Archive for the ‘Israel / Palestine’ Category

Norman Geras responds to my last post to the effect that I haven’t responded to several of his points. Here they are (as he now summarises them) with my responses:

(a) A central point, indeed the main burden, of my post was that there are symbols, discourses and, above all, practices of prejudicial discrimination, and though these are often accompanied by prejudicial attitudes and motives they are not identical with, or reducible to, them. This is a well-known theme in the sociology of racial, ethnic and gender prejudice, a fact to which I also alluded. Martin says nothing in reply.

Of course there are such symbols, discourses and practices. But neither Norman nor David Hirsh has provided evidence of any that actually play a significant part in the Western opposition to Israel. Indeed Norman appeared in his previous post to endorse my statement: ‘I do not think that on any serious assessment, anti-Semitism can be regarded as … a major theme among Western critics of Israel.’ Absent evidence, what are we arguing about?

(b) I drew attention to the consideration that reasons which might (though they also might not) look credible as reasons for general campaigning over Israel’s policies towards the Palestinians look distinctly dubious as reasons, specifically, for singling out for disadvantageous treatment Israeli academics – Israeli academics alone – among the academics of this wide and heavily-populated world. Martin passes this argument by without comment.

Put another way, this seems to be a question about why other current solidarity campaigns (e.g. over Tibet, Burma or Zimbabwe) do not target academics as a way of getting at oppressive regimes, whereas the anti-Israel boycott, like the anti-apartheid boycott before it, has done so. I don’t really know the answer to this – although perhaps because Israeli academics are (unlike academics from many other oppressive states) significant players in global English-speaking academia, they seem plausible targets to some anti-Israeli campaigners, where academics from China, Burma or Zimbabwe aren’t? But I can’t exactly see how anti-Semitism explains the discrepancy – unless, absent evidence, anti-Semitism explains all discrepancies?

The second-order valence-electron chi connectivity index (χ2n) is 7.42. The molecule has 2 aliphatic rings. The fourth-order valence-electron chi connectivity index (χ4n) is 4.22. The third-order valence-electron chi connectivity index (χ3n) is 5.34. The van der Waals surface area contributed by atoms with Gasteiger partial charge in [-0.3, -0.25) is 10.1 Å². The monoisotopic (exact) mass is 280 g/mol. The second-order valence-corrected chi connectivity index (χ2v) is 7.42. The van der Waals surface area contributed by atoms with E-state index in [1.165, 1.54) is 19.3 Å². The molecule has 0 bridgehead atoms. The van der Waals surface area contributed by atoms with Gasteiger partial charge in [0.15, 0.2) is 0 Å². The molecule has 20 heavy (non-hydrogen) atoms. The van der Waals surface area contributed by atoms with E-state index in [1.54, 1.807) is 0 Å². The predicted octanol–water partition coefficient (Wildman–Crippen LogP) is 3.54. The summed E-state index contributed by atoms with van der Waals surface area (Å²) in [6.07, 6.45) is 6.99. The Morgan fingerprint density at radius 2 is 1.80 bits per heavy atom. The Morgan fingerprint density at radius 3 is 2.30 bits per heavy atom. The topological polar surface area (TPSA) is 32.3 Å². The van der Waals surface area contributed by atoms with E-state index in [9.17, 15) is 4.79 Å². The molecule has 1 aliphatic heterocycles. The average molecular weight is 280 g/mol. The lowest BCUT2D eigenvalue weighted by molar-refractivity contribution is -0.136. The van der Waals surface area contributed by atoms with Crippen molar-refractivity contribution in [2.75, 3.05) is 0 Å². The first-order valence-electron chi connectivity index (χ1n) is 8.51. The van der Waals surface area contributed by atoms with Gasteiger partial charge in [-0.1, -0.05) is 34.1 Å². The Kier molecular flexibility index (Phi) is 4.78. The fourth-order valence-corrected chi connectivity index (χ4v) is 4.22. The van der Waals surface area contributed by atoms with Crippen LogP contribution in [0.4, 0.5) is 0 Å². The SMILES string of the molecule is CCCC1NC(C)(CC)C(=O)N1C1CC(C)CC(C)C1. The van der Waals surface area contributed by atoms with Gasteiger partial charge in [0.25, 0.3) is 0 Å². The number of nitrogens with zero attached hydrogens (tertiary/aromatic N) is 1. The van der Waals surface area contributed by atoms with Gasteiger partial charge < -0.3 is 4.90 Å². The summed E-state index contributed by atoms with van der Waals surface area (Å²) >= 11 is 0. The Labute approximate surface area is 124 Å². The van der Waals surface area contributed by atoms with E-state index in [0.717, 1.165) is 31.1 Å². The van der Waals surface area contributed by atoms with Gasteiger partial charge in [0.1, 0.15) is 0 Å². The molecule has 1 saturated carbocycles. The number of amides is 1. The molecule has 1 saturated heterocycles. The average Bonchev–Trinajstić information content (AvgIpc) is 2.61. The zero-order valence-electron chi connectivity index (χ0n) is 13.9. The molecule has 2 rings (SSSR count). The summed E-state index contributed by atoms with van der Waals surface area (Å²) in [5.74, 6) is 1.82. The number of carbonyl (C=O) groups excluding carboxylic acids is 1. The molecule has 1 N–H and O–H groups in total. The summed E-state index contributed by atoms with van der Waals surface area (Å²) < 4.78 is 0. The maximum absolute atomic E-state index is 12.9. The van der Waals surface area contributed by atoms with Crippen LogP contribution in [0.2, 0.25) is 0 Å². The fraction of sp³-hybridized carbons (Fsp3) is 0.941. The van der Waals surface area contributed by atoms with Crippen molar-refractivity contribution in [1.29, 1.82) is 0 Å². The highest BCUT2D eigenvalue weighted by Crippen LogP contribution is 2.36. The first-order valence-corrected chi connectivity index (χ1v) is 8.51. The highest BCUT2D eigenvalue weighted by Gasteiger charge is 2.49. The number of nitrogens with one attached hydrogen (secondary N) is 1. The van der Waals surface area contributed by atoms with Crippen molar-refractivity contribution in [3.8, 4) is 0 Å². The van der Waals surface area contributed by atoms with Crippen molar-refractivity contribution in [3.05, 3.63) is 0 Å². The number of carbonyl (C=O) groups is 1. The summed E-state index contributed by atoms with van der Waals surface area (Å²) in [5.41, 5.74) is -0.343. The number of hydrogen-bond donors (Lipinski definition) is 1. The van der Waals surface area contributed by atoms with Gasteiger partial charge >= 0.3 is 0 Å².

(c) I asked how a ‘sociology of activism’ could justify an academic trade union – not merely, be it noted, this or that individual or a voluntary assemblage of like-minded activists – treating the academics of a single country differently from the academics of every other country (despite, I will add here, records of oppression and mass murder elsewhere than in Israel sufficient to keep the human rights NGOs very busy indeed). Martin doesn’t trouble himself about this one either.

Clearly the sociology of activism does not justify this – but it might explain it, as I suggested in my response to David Hirsh.

(d) I gave reasons for thinking that, even if attitudinal anti-Semitism isn’t of preponderant weight in motivating the boycotters, it plays some role among them. And I said that, given that it does, we should call it by its proper name and oppose it. This Martin also doesn’t answer – except by dodging it. What he does is to transmute the strains of attitudinal anti-Semitism that I suggested there are into a mere possibility, a ‘hypothetical’ anti-Semitism. Where, before, I said that Martin makes light of such anti-Semitism as he allowed there was ‘among Israel’s critics’ and more widely than that, now he makes even lighter of it. It’s a possibility and no more than that.

I am more than happy to recognise and condemn attitudinal anti-Semitism wherever it plays a role – but unless I missed something, while Norman suggests reasons why there could be anti-Semitism, neither Norman nor David has presented any evidence that it actually plays a serious role in current Western opposition (as distinct from some Arab opposition) to Israel. Indeed the absence of such evidence seemed to be the reason for David’s original argument that the boycott campaign represents ‘institutional’ anti-Semitism.

(e) … I joined a debate about whether or not the academic boycott of Israel is anti-Semitic, and the arguments I made are pertinent to that question. Had the debate been about Israel and Palestine in general my arguments would have been differently shaped and focused. …

Norman still misses the fact that for me the debate was always broader than the academic boycott of Israel, as I made clear in my original arguments with David.